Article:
The best thing about the stock market is that you can make money in either direction. Historically, stock indexes have tended to trend up over the long term. But when you look at individual stocks, you'll find plenty of stocks that lose money over the long haul. According to hedge fund institution Blackstar Funds, even with dividends included, between 1983 and 2006, 64% of stocks -- nearly two-thirds -- underperformed the Russell 3000, a broad-scope market index.
A large influx of short-sellers shouldn't be a damning factor to any company, but it could be a red flag from traders that something may not be as cut-and-dried as it appears. Let's look at three companies that have seen a rapid increase in the amount of shares currently sold short and see whether traders are blowing smoke or whether their worry could have some merit.
Short Percentage Increase Dec. 15-Dec. 31
Short Shares as a Percentage of Float
Source: The Wall Street Journal.
The problems at Best Buy and other big-box retailers have been well chronicled. E-tailing giant Amazon.com
Despite all of this and many Fools insisting on avoiding Best Buy altogether, I think Best Buy is in the midst of reorganizing itself toward a higher-margin platform of tablets and mobile products. Adapting its business won't take place overnight, so there will be hiccups along the way, but the key point is that Best Buy remains strongly profitable and has strong cash flow to alter its business strategy as it sees fit. I don't see much downside now that Best Buy has affirmed its earnings guidance and trades at a minuscule six times forward earnings. Short-sellers may want to look elsewhere for gains.
$4.2 billion buy -- ouch!
Wall Street seemed to champion United Rentals' $4.2 billion buyout (including debt) of RSC Holdings
United Rentals is coming off its first earnings beat in October after three straight EPS misses, and investors have responded by lifting the stock near its 52-week high. In fact, the stock has more than doubled in the past four months. Despite United's rosy outlook for 2012, I can't help but be worried about its decision to purchase the currently unprofitable RSC and assume $2.3 billion worth of RSC's debt. With a staggering $3 billion in debt already on its balance sheet, the additional $2.3 billion from RSC is a backbreaker. Consumers are renting instead of buying at the moment, but as soon as that trend shifts, United could be in big trouble. I think short-sellers have every right to be skeptical of the stock here.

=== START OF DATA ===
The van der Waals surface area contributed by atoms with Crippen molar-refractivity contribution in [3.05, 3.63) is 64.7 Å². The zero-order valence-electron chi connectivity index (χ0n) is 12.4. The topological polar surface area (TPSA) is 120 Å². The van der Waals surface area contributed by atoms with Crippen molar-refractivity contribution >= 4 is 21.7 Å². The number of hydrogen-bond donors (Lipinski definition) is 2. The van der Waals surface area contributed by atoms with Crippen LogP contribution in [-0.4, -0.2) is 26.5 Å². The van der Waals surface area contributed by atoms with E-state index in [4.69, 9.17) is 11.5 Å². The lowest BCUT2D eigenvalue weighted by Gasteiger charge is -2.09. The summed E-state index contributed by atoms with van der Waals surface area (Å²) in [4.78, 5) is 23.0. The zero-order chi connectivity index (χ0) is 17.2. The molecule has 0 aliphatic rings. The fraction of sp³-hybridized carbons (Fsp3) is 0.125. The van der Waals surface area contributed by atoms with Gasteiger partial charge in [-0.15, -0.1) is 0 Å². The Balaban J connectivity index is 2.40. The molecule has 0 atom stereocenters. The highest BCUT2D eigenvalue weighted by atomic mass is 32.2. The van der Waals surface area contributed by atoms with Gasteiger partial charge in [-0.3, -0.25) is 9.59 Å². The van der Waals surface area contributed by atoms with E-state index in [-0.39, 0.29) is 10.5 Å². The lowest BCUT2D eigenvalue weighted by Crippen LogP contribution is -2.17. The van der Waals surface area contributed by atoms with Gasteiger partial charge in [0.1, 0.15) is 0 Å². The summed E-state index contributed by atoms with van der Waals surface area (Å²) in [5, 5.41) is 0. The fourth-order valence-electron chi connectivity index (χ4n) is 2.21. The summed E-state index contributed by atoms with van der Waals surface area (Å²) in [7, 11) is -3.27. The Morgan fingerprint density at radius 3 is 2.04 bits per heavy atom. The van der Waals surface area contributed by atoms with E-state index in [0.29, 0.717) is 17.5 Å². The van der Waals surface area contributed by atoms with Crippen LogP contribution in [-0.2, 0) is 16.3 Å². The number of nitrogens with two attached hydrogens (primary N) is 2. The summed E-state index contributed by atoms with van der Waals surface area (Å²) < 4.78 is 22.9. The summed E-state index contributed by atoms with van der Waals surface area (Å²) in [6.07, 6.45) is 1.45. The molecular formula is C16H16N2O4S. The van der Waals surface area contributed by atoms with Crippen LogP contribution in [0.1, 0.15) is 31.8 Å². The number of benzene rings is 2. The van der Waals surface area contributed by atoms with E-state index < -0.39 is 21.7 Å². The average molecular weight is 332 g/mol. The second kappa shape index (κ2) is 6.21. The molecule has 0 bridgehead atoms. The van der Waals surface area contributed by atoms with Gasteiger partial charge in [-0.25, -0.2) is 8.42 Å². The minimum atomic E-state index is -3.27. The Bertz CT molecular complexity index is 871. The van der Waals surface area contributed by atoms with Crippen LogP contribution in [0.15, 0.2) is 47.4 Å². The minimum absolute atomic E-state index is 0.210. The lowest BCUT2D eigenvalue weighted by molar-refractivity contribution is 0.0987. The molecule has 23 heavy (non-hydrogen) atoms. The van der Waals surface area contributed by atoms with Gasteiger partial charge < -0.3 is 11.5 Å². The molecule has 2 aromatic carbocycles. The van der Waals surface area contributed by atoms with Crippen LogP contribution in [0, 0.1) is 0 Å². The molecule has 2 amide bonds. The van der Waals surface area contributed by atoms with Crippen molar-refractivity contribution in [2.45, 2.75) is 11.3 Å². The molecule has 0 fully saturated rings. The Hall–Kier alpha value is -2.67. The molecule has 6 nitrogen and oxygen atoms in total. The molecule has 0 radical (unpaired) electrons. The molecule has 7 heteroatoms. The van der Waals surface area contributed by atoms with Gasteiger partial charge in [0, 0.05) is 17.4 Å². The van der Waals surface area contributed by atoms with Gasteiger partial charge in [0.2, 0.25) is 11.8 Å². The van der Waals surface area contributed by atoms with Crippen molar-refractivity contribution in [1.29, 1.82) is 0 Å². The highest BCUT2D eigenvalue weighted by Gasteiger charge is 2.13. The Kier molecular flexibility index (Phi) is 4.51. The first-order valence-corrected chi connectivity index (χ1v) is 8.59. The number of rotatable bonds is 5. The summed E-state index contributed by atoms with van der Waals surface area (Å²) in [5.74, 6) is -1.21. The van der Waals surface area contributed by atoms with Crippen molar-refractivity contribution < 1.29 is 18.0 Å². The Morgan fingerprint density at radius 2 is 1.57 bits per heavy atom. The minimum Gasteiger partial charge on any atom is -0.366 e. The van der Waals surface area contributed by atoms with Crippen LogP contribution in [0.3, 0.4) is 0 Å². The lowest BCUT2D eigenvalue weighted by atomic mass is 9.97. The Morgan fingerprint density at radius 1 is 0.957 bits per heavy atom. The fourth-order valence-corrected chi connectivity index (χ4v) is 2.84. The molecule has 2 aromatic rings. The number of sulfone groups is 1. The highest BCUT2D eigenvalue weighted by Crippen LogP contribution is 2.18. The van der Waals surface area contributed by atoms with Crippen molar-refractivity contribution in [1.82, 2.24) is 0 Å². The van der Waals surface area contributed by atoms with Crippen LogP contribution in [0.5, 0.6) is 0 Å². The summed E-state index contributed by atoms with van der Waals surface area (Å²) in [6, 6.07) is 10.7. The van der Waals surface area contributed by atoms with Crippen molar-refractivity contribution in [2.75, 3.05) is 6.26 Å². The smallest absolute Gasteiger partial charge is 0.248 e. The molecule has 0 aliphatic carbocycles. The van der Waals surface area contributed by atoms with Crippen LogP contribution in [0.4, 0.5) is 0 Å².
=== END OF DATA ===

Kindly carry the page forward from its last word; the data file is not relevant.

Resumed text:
You've got questions...
While RadioShack may have the answers their customers want, they have left Wall Street wanting answers for years of poor performance. As I opined in April, I'm curious as to how RadioShack even stays in business. It has been late to the party on multiple occasions, only recently realizing that mobile products and tablets are the way to go for brick-and-mortar retailers. Another way to think about this is that if the Street is so negative about Best Buy, imagine what they think of RadioShack, which seems to be miles behind Best Buy in innovation.
RadioShack has seen sales stagnate for a decade while gross margin has been on a steady decline since 2007 -- not to mention its quarterly EPS misses have grown in magnitude for four consecutive quarters. Even with the stock appearing cheap on paper, there's plenty of room for those estimates to fall even further given "The Shack's" recent history of earnings misses.
This week we found three companies that all have major questions left to answer. With a heavy short presence in each one, all three bear further watching.
What's your take on these three stocks? Do the short-sellers have these stocks pegged, or are they blowing smoke? Share your thoughts in the comments section below, and consider adding Best Buy, United Rentals, and RadioShack to your free and personalized watchlist to keep up on the latest news with each company.
Fool contributor Sean Williams has no material interest in any companies mentioned in this article. He honestly can't remember the last time he was inside a RadioShack store. You can follow him on CAPS under the screen name TMFUltraLong, track every pick he makes under the screen name TrackUltraLong, and check him out on Twitter, where he goes by the handle @TMFUltraLong. The Motley Fool owns shares of Best Buy, RadioShack, and Amazon.com. Motley Fool newsletter services have recommended buying shares of Amazon.com and writing covered calls in Best Buy. Try any of our Foolish newsletter services free for 30 days. We Fools don't all hold the same opinions, but we all believe that considering a diverse range of insights makes us better investors. The Motley Fool has a disclosure policy that never needs to be sold short.